With Irishman Phil Hogan being nominated as next trade commissioner, the stage has been set for yet another potential Brexit drama.
Known for his tough negotiating tactics and not mincing his words, Hogan has repeatedly warned of the negative consequences of a no-deal Brexit and lashed out against the British governments handling of the negotiations, Prime Minister Boris Johnson in particular.
In his previous position as agriculture commissioner in Jean-Claude Junckers Cabinet, Hogan even had Junckers blessing to travel across the U.K. before the EU referendum to campaign against Brexit.
The stakes are higher now that Commission President-elect Ursula von der Leyen has proposed the 1.95-meter tall Irishman as the blocs next trade chief — a position that will see him front and center of negotiations on a post-Brexit trade deal with the U.K. (Announcing her nomination today, von der Leyen dubbed him a “hard and fair negotiator,” a reputation he has earned in trade talks with Japan and the Mercosur countries.)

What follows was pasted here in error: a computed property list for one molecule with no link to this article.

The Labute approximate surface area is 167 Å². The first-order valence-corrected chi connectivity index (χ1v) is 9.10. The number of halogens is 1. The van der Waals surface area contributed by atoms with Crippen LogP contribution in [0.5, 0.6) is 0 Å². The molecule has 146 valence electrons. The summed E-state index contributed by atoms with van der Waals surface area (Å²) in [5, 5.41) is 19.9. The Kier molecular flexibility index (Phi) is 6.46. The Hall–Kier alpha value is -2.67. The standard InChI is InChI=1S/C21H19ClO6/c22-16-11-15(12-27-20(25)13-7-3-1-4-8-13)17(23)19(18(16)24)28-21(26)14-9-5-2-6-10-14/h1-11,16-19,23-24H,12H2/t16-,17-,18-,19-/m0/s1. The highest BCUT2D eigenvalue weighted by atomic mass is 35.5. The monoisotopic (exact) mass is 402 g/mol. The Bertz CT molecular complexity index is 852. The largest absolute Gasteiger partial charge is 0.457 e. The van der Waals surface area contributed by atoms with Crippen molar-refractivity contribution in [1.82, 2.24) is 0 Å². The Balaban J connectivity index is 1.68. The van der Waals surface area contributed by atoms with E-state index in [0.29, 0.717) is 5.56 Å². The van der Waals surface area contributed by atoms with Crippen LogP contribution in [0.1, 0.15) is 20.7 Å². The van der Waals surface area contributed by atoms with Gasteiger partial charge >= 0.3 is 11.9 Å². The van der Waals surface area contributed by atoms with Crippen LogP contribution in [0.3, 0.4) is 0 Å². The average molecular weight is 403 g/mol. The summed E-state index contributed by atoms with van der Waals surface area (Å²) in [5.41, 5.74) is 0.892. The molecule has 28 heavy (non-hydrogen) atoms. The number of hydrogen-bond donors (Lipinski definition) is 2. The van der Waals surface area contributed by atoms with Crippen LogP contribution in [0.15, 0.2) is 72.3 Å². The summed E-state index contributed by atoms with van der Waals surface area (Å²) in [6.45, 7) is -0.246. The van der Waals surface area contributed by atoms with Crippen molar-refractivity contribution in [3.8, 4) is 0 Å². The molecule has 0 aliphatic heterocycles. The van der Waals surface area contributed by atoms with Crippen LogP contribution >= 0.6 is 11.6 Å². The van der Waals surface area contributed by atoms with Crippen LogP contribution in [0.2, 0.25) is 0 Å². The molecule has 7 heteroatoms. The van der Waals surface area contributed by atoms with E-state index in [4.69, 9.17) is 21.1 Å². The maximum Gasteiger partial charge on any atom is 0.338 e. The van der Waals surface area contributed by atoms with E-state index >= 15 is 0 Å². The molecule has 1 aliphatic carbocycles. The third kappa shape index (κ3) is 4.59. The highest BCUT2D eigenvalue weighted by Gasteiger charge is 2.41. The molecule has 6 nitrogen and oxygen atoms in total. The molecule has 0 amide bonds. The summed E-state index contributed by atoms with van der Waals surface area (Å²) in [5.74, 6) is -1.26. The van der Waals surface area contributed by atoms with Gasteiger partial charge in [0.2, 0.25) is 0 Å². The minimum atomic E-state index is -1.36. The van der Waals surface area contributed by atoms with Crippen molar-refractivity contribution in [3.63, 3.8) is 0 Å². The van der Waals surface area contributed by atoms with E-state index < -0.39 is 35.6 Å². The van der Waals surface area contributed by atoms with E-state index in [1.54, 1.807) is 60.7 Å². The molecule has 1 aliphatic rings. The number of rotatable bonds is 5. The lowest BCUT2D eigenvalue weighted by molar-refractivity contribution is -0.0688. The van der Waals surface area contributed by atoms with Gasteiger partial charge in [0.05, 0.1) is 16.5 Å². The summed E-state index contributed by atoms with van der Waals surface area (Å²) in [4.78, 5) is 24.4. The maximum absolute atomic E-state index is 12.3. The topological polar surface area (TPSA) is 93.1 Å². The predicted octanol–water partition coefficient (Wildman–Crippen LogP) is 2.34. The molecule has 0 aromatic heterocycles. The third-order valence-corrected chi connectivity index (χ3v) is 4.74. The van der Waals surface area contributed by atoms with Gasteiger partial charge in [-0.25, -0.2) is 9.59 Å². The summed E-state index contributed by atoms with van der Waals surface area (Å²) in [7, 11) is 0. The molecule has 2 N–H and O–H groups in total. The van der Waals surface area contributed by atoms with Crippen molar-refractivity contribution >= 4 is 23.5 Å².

During a speech at the end of August, Hogan gave a taste of whats to come. Slamming Johnson as an “unelected prime minister,” he also said Brussels will “not buckle” under any pressure the U.K. government is trying to assert on its red lines.
“It is a definite advantage to have an Irish person in charge of this crucial brief over the next five years.” — Leo Varadkar
Leaving the EU without a deal will create a “foul atmosphere” and have “serious consequences” on the prospects of a trade deal between London and Brussels, Hogan said bluntly.
European commissioners are meant to stay out of national affairs and focus on representing the EUs interests as a whole. But Hogan has repeatedly flouted or ignored this rule.
Irelands particularly delicate position when it comes to Brexit will be served well by his continued interest and interference in national affairs. Irish Prime Minister Leo Varadkar, while congratulating Hogan on his neRead More – Source